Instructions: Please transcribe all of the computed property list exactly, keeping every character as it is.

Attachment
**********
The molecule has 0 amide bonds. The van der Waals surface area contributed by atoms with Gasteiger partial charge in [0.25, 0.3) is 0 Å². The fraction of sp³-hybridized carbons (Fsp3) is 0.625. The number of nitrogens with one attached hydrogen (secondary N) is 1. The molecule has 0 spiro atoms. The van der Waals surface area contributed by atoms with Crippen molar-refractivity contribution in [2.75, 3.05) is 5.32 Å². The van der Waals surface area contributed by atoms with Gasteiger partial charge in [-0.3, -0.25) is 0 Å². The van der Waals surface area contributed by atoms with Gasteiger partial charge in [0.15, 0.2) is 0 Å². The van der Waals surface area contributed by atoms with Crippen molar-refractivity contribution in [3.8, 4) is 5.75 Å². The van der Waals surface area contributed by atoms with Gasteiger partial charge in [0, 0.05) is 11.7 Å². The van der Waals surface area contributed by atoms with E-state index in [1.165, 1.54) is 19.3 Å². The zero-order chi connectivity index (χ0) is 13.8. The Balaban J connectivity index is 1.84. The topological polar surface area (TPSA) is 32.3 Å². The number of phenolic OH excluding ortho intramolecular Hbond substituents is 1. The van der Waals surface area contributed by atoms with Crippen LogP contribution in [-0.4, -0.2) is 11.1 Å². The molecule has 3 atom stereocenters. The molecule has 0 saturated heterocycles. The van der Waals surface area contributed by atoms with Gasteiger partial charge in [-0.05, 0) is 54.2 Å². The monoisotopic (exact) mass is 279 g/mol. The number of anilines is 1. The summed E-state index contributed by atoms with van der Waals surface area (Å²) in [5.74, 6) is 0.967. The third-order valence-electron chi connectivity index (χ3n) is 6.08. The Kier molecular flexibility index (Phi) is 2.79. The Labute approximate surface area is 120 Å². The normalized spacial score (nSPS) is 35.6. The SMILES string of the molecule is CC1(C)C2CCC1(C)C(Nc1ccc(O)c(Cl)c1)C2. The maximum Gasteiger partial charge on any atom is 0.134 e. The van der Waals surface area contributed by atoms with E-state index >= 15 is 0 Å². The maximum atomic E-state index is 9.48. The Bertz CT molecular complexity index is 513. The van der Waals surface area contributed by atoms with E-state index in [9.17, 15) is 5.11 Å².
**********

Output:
The molecule has 0 amide bonds. The van der Waals surface area contributed by atoms with Gasteiger partial charge in [0.25, 0.3) is 0 Å². The fraction of sp³-hybridized carbons (Fsp3) is 0.625. The number of nitrogens with one attached hydrogen (secondary N) is 1. The molecule has 0 spiro atoms. The van der Waals surface area contributed by atoms with Crippen molar-refractivity contribution in [2.75, 3.05) is 5.32 Å². The van der Waals surface area contributed by atoms with Gasteiger partial charge in [-0.3, -0.25) is 0 Å². The van der Waals surface area contributed by atoms with Gasteiger partial charge in [0.15, 0.2) is 0 Å². The van der Waals surface area contributed by atoms with Crippen molar-refractivity contribution in [3.8, 4) is 5.75 Å². The van der Waals surface area contributed by atoms with Gasteiger partial charge in [0, 0.05) is 11.7 Å². The van der Waals surface area contributed by atoms with E-state index in [1.165, 1.54) is 19.3 Å². The zero-order chi connectivity index (χ0) is 13.8. The Balaban J connectivity index is 1.84. The topological polar surface area (TPSA) is 32.3 Å². The number of phenolic OH excluding ortho intramolecular Hbond substituents is 1. The van der Waals surface area contributed by atoms with Crippen LogP contribution in [-0.4, -0.2) is 11.1 Å². The molecule has 3 atom stereocenters. The molecule has 0 saturated heterocycles. The van der Waals surface area contributed by atoms with Gasteiger partial charge in [-0.05, 0) is 54.2 Å². The monoisotopic (exact) mass is 279 g/mol. The number of anilines is 1. The summed E-state index contributed by atoms with van der Waals surface area (Å²) in [5.74, 6) is 0.967. The third-order valence-electron chi connectivity index (χ3n) is 6.08. The Kier molecular flexibility index (Phi) is 2.79. The Labute approximate surface area is 120 Å². The normalized spacial score (nSPS) is 35.6. The SMILES string of the molecule is CC1(C)C2CCC1(C)C(Nc1ccc(O)c(Cl)c1)C2. The maximum Gasteiger partial charge on any atom is 0.134 e. The van der Waals surface area contributed by atoms with E-state index >= 15 is 0 Å². The maximum atomic E-state index is 9.48. The Bertz CT molecular complexity index is 513. The van der Waals surface area contributed by atoms with E-state index in [9.17, 15) is 5.11 Å².